Review by Allison Bohac
On the heels of his previous book Cold, biologist Bill Streever takes the next logical step and sets out to understand what happens, scientifically speaking, when things get hot.
The result is part scientific narrative, part travelog. Streever visits nuclear blast sites and laboratories where supercollider experiments reach trillions of degrees Fahrenheit. He interviews physicists, geologists, firefighters and instructors who teach firewalking at corporate team-building seminars. He recounts the history of volcanoes that belch scorching pyroclastic flows, describes blistering fevers and explains what happens to the human body after a few days in the desert without water.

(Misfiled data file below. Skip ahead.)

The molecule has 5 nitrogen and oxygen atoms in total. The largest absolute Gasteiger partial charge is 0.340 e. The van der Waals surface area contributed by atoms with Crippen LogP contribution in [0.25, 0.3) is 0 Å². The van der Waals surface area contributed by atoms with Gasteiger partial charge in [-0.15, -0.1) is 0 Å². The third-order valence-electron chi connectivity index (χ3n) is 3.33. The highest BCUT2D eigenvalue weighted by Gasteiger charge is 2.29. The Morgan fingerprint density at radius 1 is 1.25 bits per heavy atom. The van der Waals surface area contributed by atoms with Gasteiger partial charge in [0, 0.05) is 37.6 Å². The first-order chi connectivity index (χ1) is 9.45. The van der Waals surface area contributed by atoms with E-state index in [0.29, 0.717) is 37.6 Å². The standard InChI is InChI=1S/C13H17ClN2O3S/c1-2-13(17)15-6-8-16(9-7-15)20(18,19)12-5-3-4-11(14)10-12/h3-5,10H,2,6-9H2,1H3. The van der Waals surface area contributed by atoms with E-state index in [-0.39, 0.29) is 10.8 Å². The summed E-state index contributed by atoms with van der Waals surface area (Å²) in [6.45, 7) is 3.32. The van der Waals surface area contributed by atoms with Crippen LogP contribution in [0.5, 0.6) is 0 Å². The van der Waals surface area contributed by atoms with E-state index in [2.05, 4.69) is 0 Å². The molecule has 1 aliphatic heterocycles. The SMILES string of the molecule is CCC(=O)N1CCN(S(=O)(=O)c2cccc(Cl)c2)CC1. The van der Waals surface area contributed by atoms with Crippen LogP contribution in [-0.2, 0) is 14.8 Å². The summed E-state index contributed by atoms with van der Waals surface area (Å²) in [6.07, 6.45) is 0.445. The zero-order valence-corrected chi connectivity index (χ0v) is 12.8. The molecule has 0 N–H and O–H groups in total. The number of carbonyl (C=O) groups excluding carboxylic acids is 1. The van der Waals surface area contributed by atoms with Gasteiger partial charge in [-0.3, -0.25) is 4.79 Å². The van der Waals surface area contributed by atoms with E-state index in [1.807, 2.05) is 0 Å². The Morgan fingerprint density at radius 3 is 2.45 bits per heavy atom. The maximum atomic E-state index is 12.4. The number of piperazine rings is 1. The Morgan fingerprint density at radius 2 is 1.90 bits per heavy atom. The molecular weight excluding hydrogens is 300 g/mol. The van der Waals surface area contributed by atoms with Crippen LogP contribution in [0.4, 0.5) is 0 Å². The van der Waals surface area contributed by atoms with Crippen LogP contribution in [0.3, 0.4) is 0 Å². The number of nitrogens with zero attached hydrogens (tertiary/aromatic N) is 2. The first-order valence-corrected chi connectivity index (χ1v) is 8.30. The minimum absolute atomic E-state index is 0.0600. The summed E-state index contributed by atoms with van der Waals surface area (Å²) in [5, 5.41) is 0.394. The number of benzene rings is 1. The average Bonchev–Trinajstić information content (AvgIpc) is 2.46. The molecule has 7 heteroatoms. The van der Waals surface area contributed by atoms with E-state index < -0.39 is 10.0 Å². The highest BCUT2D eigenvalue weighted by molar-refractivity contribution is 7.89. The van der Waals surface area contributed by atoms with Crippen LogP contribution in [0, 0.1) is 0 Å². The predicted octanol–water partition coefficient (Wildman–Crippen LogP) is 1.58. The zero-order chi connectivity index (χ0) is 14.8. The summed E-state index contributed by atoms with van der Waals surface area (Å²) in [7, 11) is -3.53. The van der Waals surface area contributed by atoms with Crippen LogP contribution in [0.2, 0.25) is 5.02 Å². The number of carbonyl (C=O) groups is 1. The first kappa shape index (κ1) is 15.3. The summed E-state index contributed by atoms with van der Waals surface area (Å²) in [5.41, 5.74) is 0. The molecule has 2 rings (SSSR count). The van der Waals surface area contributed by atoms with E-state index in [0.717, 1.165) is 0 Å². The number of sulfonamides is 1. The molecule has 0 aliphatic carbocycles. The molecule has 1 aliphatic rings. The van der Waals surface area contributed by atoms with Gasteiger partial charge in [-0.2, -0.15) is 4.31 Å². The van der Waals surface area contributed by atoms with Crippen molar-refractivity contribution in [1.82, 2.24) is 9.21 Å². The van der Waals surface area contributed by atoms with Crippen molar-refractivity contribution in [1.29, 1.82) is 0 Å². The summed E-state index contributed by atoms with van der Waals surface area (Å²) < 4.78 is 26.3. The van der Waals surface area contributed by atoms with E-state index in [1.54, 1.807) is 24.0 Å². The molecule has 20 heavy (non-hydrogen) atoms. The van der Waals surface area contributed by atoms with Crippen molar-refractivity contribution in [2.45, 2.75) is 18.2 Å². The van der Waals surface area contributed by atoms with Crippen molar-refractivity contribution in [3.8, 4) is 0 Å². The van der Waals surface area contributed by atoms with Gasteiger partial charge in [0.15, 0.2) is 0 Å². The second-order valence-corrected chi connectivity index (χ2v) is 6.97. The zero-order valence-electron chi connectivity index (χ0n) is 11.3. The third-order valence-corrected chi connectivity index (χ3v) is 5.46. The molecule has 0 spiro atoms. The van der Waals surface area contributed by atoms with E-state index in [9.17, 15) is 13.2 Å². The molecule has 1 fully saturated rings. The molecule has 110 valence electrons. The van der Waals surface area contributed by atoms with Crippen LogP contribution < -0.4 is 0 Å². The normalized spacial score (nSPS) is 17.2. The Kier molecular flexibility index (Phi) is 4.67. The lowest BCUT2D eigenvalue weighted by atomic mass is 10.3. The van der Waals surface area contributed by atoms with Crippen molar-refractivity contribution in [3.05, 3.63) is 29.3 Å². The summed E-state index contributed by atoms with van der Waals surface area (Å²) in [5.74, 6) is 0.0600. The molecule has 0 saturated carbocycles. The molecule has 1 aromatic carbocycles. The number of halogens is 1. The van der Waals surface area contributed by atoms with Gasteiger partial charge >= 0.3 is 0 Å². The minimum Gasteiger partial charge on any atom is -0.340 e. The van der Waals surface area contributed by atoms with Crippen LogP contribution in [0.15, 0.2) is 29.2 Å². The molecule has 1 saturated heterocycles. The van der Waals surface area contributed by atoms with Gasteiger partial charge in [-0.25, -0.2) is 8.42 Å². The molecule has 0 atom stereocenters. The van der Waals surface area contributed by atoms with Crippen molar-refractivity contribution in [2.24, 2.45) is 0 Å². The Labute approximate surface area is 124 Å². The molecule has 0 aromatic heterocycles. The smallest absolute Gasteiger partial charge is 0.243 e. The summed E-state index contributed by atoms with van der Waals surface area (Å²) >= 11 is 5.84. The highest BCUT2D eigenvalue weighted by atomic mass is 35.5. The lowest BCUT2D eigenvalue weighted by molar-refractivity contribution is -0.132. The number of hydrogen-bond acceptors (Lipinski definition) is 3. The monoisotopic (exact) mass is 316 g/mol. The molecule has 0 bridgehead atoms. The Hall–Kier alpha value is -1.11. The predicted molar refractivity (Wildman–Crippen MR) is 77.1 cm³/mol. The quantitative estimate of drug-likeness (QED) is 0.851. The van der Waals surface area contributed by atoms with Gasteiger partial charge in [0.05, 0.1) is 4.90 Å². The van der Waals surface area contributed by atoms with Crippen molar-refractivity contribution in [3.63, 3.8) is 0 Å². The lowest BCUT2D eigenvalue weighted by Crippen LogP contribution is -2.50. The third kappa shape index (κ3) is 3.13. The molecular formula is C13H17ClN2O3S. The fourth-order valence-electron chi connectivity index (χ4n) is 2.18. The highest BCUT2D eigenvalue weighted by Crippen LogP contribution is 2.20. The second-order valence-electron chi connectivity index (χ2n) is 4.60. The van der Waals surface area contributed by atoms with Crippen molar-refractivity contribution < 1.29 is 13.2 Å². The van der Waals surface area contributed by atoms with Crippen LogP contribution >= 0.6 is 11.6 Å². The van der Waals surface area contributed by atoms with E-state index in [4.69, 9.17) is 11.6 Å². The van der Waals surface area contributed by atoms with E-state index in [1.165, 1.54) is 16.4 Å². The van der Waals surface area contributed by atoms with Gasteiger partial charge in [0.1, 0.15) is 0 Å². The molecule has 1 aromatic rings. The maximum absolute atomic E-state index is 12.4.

Heat is packed with anecdotes, and Streever’s boundless enthusiasm for high-temperature topics makes the book an engaging read. He is at his best when relating his own adventures, such a